I would have had plenty of things to say, had I known what was going on. I would have, as we say in French “mis le pied dans le plat” (put my foot in the dish). But I didn’t. My stubborn refusal to get a smartphone was the only thing that kept me from slinging mud.


Back to the idea of Influenceable and Influencer.

When I was much, much younger, and my sister was reading the Sweet Valley High series of books, my mother told me that I was not allowed read them any longer.

A mother telling her daughter not to read? What is this? She was right, and now, as a mother myself to a little boy who is exactly like me, I know why.

My littlest scalawag and I identify with villains. In any story, from 101 Dalmatians to Paw Patrol to Sweet Valley High, he and I love to take on the voice of the villain. They are so much more fun. So much more interesting. It manifests in little ways. the “Hia hia hia” laughter, or the deep, irritable accent of Cruella DeVil.

When he plays Playmobil, he always has to have a villain. Far more than his older brother does. When he plays Doudou (stuffed animals) in Doudouland (stuffed animal land, which he invented with his father), he always plays the villains. He takes intense pleasure at being the bad guy.

So did I.

I only knew villains existed because I read about them in a book. Same for my littlest scalawag. We are not talking about kids who were watching above their paygrade superhero movies, here. We are talking about personality types which are highly influenceable, and this only by the written word. Our imaginations imprint what we read, and desire to reproduce it. It scratches some kind of villainous itch in our souls.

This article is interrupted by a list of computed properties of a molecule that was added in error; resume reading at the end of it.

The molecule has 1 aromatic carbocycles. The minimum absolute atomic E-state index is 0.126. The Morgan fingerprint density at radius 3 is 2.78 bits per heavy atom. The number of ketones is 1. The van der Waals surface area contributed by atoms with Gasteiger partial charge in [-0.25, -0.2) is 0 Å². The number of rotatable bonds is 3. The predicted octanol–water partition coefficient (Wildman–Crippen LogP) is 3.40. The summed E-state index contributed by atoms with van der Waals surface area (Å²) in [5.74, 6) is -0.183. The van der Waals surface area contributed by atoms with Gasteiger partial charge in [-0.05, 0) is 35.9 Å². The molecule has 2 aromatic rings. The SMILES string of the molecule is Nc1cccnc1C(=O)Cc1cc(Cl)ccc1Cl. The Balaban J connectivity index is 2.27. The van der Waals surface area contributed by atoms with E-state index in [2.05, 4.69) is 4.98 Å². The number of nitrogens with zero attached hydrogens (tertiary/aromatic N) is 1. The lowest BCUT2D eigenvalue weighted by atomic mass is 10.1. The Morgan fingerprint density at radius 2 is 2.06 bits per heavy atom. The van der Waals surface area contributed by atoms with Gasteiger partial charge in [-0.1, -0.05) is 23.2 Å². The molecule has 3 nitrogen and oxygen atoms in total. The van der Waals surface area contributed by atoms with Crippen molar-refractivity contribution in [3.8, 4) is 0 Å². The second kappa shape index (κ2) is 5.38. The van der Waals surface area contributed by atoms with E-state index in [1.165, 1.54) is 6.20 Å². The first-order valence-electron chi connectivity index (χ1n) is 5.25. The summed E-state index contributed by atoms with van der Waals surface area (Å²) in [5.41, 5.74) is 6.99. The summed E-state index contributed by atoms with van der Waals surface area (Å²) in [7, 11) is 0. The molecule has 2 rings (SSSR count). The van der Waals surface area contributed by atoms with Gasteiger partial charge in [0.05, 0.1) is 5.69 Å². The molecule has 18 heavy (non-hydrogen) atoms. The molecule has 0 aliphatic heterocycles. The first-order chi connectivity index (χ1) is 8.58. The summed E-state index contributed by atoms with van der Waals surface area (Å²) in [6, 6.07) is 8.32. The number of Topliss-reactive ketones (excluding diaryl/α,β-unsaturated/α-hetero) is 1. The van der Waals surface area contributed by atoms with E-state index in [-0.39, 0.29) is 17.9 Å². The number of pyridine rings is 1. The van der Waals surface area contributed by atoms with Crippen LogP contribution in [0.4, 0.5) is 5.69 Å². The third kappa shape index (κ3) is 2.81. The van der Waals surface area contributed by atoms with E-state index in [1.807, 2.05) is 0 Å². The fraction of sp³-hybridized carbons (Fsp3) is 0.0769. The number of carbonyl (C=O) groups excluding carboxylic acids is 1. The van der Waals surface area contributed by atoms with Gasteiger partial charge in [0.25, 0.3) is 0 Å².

I do not want to be an everyday villain, although being a villain is woven into the fabric of my soul. Sometimes, the only thing that keeps me from being one is that I do not have a smartphone.

It’s hard to go backwards

After everything that we’ve heard this week about social media companies, I have never been more comforted in my decision to be a smartphone Luddite. Without a smartphone, I was able to keep my social media use to a minimum, simply because I wasn’t carrying it around with me in my pocket.

I know for a fact that it is hard to go backwards with technology; it is very much the proverbial boiling frog. That is very much the conscious reason why I have never gotten started.

I do not enjoy having to tell people I meet that I can’t receive the photos they send on my phone. I do not enjoy being lost when I am looking for an address in town.

But I would rather do that than become the idiot that says everything that is on her mind and proves that she is a fool. This certainly doesn’t make me an influencer, but it does keep me from being influenceable.

Published by Lily Fields

I am passionate about contentment. This is a challenge, because I am equally passionate about progress. I get up at 4:00AM to chip away at a solution to this monolithic problem: how to make progress on my contentment. Born and raised in the USA, I married a French philosophy teacher in 1999. We have lived in France since 2007. We stayed young and carefree until life threw us two curveballs in the form of little humans one after another in 2015 and 2017 respectively. Now I am a slightly older, slightly more exhausted version of myself, but with mystery stains on my walls and a never-ending pile of laundry.